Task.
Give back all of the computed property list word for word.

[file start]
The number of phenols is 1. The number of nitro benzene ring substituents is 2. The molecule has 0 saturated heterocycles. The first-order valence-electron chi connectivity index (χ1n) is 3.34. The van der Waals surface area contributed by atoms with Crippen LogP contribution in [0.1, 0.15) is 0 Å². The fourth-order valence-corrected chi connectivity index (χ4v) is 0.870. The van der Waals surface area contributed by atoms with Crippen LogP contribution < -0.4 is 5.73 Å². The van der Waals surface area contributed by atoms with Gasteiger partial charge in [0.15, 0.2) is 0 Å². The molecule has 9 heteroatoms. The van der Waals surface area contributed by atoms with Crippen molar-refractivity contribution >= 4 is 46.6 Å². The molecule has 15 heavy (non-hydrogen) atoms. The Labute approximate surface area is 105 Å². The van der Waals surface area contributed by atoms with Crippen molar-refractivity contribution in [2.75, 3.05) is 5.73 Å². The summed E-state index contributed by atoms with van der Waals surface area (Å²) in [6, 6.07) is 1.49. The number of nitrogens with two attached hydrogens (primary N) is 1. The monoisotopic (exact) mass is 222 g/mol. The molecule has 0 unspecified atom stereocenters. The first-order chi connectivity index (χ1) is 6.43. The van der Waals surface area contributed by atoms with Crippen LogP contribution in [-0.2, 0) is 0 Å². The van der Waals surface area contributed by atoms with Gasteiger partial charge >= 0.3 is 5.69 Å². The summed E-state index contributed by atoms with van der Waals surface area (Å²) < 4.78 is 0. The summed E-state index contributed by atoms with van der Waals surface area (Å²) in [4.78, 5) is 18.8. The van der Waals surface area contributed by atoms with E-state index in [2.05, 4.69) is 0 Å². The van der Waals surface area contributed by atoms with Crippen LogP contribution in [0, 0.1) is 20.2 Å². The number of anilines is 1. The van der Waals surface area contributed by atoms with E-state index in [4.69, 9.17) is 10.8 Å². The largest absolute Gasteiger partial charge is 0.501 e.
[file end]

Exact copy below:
The number of phenols is 1. The number of nitro benzene ring substituents is 2. The molecule has 0 saturated heterocycles. The first-order valence-electron chi connectivity index (χ1n) is 3.34. The van der Waals surface area contributed by atoms with Crippen LogP contribution in [0.1, 0.15) is 0 Å². The fourth-order valence-corrected chi connectivity index (χ4v) is 0.870. The van der Waals surface area contributed by atoms with Crippen LogP contribution < -0.4 is 5.73 Å². The van der Waals surface area contributed by atoms with Gasteiger partial charge in [0.15, 0.2) is 0 Å². The molecule has 9 heteroatoms. The van der Waals surface area contributed by atoms with Crippen molar-refractivity contribution >= 4 is 46.6 Å². The molecule has 15 heavy (non-hydrogen) atoms. The Labute approximate surface area is 105 Å². The van der Waals surface area contributed by atoms with Crippen molar-refractivity contribution in [2.75, 3.05) is 5.73 Å². The summed E-state index contributed by atoms with van der Waals surface area (Å²) in [6, 6.07) is 1.49. The number of nitrogens with two attached hydrogens (primary N) is 1. The monoisotopic (exact) mass is 222 g/mol. The molecule has 0 unspecified atom stereocenters. The first-order chi connectivity index (χ1) is 6.43. The van der Waals surface area contributed by atoms with Crippen LogP contribution in [-0.2, 0) is 0 Å². The van der Waals surface area contributed by atoms with Gasteiger partial charge >= 0.3 is 5.69 Å². The summed E-state index contributed by atoms with van der Waals surface area (Å²) < 4.78 is 0. The summed E-state index contributed by atoms with van der Waals surface area (Å²) in [4.78, 5) is 18.8. The van der Waals surface area contributed by atoms with E-state index in [2.05, 4.69) is 0 Å². The van der Waals surface area contributed by atoms with Crippen LogP contribution in [0, 0.1) is 20.2 Å². The number of anilines is 1. The van der Waals surface area contributed by atoms with E-state index in [4.69, 9.17) is 10.8 Å². The largest absolute Gasteiger partial charge is 0.501 e.